For decades donors have played an important role in supporting higher education the world over. Kenya has not been an exception. There have been changes in donor investments in Kenyan higher education over the past 30 years. These changes have impacted the sector in various ways. From independence the responsibility for higher education in Kenya was borne by the state. This changed when two decades later the government introduced cost sharing, due to the influence of donors.
This study discusses the changes that have taken place in the higher education sector in Kenya with regard to donor support. It focuses on two important donors in Kenya, the World Bank and Japan International Cooperation Agency (JICA). From 1985 to 1989, 17 percent of the World Bank’s worldwide education-sector spending was on higher education. But from 1995 to 1999, the proportion allotted to higher education declined to just 7 percent. The technical and financial aspects of donor support are highlighted to draw out their contribution to Kenyan higher education. Higher education is identified as one of the sectors to advance the objectives of donors through development of skills. This study finds that in the late 1980’s and early 1990’s, donors recommended reductions in support for higher education based on the assumption that it produced low returns on investment. Recent evidence suggests that higher education can produce both public and private benefits (Bloom et al 2006).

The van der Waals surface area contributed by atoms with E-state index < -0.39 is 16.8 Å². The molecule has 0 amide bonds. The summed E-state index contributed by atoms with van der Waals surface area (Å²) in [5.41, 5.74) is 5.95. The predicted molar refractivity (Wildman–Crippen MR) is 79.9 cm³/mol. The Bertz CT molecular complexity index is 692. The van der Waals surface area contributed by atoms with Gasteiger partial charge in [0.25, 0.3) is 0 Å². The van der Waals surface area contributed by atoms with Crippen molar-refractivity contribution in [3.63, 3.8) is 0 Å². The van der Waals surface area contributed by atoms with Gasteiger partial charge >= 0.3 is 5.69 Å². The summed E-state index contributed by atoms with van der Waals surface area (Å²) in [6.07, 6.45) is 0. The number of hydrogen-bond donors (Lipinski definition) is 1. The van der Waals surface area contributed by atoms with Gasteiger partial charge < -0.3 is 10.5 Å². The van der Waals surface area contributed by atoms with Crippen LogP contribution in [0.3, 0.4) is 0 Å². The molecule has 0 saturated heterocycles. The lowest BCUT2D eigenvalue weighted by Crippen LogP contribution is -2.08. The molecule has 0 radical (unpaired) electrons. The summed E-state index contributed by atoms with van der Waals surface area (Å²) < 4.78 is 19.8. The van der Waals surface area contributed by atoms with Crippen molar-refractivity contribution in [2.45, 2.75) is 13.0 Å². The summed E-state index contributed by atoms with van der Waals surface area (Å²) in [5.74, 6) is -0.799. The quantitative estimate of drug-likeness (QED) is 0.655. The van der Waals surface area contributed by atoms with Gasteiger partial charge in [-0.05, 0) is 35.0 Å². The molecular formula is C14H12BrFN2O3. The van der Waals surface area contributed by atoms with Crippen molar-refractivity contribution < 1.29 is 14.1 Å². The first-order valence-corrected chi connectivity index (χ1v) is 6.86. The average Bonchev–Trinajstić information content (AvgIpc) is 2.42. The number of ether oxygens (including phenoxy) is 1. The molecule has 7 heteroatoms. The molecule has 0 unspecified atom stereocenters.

Donors have now changed to acknowledge higher education as an important contributor to development. In the recent past there has been a general consensus in the donor arena that higher education in developing countries has been neglected for long enough (Mamdani 2006). Supporting higher education has been proposed by donors, but the resources to back up their commitment are still not in tandem with their recommendation.
Keywords: Changes, Higher Education (HE), Kenya, Donors